Cardiorenal effects of COX-2 inhibitors include edema and hypertension, which have also been postulated to contribute to their CV risk.13,14 Cyclooxygenase-2 inhibitors have been shown to increase blood pressure in a dose-related fashion.14,15 When sodium intake is high, COX-2 plays a vital role in promoting natriuresis. Cyclooxygenase-2 inhibitors decrease renal blood flow and induce sodium retention.16,17 Cyclooxygenase-2-derived PGs are implicated in physiological and pathological processes in the kidney that impact the renin-angiotensin-aldosterone system. These PGs stimulate renin gene transcription through the cyclic adenosine monophosphate signaling pathway.18 Cyclooxygenase-2 inhibitors suppress plasma rennin.19,20 Elimination of COX-2 expression by gene deletion in murine models prevents increases in renin production and release in response to dietary salt restriction and angiotensin-converting enzyme inhibition.21 The role of the prostanoids PGE2 and PGI2 and their receptors in blood pressure regulation are controversial and contradictory.22 Prostaglandin E2 can cause either vasodilatory or vasoconstrictor responses in the kidney.23 The study of COX effects on blood pressure and renal function is being actively pursued, and new insights are expected in the near future.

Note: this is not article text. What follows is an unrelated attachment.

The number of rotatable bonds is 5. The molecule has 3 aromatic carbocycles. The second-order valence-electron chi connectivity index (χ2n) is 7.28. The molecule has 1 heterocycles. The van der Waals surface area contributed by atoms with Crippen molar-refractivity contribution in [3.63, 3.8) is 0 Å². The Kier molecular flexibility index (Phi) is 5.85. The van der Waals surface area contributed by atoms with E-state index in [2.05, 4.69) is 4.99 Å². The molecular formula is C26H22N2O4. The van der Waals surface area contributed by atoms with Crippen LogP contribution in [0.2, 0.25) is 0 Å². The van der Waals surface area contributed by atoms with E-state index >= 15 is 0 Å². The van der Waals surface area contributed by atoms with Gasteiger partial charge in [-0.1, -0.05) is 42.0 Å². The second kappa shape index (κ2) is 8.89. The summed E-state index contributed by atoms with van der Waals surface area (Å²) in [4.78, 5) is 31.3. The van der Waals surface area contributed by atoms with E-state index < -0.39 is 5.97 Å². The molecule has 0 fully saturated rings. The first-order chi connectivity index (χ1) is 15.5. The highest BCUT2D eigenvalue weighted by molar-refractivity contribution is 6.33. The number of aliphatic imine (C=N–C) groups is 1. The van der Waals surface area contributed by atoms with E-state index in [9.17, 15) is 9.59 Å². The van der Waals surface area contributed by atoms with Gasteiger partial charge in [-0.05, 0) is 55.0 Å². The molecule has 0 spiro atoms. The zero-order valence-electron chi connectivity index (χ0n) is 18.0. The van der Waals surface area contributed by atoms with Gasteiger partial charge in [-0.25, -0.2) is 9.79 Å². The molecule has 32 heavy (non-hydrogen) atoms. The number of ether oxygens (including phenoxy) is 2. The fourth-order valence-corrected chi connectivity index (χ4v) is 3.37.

The proatherogenic contribution of cholesterol and lipids to COX-associated CV toxicity has received little attention. This paper will provide an overview of cholesterol transport in atherosclerosis and then focus on the disruption of cholesterol homeostasis resulting from COX inhibition as a potential mechanism underlying excess CV risk.
Atherosclerosis: A Multifactorial Process
Atherosclerotic disease is the leading cause of morbidity and mortality in the United States and in many other Westernized countries.24,25 Atherosclerosis can be considered a low-grade chronic inflammatory disease and a lipid disorder.26,27 Dysfunctional lipid homeostasis plays a central role in the initiation and progression of atherosclerotic lesions, which form in large- and medium-sized muscular arteries. An early pathogenic feature of atherosclerosis is injury to the blood vessel endothelium. After the insult, injured endothelium is activated and exhibits increased expression of a variety of cell adhesion molecules and secretes chemoattractants to recruit lymphocytes/monocytes.28 Monocytes infiltrate the intima of the vessel wall and upon lipid loading, form a fatty streak. Ultimately, the fatty streak matures as fibrous tissue and smooth muscle cells overgrow and form a plaque containing a necrotic acellular lipid core. The atherosclerotic plaque narrows the arterial lumen and formation of a thrombus at the site of the plaque initiates arterial occlusion and ischemic coronary events.29,30